Sunday, January 19, 2020

The Rumba Dance Essay examples -- Afro-Cuban, Cuba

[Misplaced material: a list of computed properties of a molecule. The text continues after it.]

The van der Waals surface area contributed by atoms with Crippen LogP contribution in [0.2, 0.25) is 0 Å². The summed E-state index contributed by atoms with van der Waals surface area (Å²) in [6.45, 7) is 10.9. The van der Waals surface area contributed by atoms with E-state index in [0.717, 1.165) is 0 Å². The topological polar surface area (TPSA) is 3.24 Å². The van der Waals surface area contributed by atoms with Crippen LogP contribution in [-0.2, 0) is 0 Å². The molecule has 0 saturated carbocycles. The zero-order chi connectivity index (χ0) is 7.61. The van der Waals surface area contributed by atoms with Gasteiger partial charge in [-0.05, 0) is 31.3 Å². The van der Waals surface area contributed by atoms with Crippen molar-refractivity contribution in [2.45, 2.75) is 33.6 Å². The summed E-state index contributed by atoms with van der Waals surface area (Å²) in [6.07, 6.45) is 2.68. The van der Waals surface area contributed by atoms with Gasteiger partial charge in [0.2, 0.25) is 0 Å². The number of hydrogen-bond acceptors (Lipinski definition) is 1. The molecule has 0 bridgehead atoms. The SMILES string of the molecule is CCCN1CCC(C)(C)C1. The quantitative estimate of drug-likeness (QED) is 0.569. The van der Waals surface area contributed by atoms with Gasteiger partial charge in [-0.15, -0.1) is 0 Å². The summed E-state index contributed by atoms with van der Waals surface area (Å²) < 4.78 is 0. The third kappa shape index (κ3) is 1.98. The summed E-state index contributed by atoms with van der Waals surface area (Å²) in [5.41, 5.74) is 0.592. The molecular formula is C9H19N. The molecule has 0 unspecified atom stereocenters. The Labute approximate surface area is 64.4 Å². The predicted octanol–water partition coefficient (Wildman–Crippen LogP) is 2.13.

The rumba is a dance that rivets its image on the mind. Holding much history, it has been and is a dance of oppositions: love and hate, hostility and harmony, sensuality and prudence. Musically, it taps into the realms of technicality and improvisation. The dance and music is a marvel, leaving a lusty taste in its trail so that a natural tendency towards it never fades. The origins of the rumba stem from Africa. The steps and song of traditional rumba may have begun as remembered pieces of dance from the Ganga or Kisi people in Cuba, generalized groups of West Central African descent. Some prospect that the Sara peoples of northern Nigeria are the originators of rumba, a similar dance is of rows of boys in front of rows of girls, approaching one another in movement and then separating. In present-day Zaire, a traditional BaKongo dance called vane samba appears to directly link to rumba’s progenitors. A characteristic highlight occurs when the bodies of a dancing pair meet, or almost meet at the navel. This movement mirrors the rumba’s vacunao, a prominent feature in some forms of rumba. The name rumba possibly derives from the Spanish language, the word rumbo translates to route, rumba translates to heap pile, and rum is of course the liquor popular in the Caribbean. Any of these words might have been used descriptively when the dance was being formed. The name has most often been claimed to be derived from the Spanish word for carousel, or festival. Rumba developed in the 1850s and 1860s among free black slaves gathered to express their struggles with one another. Following the abolition of slavery in Cuba in 1886, poor Cubans dealt with a society still emphasizing color and class, by... ...national dance. As a native Afro-Cuban simply put, â€Å"This will never die. Nothing can stop it† (Farr 80). Works Cited Pà ©rez Jr., Louis A. On Becoming Cuban. Chapel Hill: The University of North Carolina Press, 1999. Daniel, Yvonne. Rumba: Dance and Social Change in Contemporary Cuba. Bloomington: Indiana University Press, 1995. Farr, Jory. Rites of Rhythm. New York: HarperCollins Publishers, 2003. Shepherd, Verene A., and Hilary McD. Beckles., ed Caribbean slavery in the Atlantic world. Kingston, Jamaica: Ian Randle, Oxford: James Currey, Princeton, NJ: M. Weiner, 2000. Moore, Robin Dale. Nationalizing Blackness: Afrocubanismo and Artistic Revolution in Havana, 1920-1935. Diss. U of Texas at Austin, 1995. Ann Arbor: UMI, 1995. 9534899. Roy, Maya. Cuban Music. Trans. Denise Asfar and Gabriel Asfar. London: Latin America Bureau, 2002.

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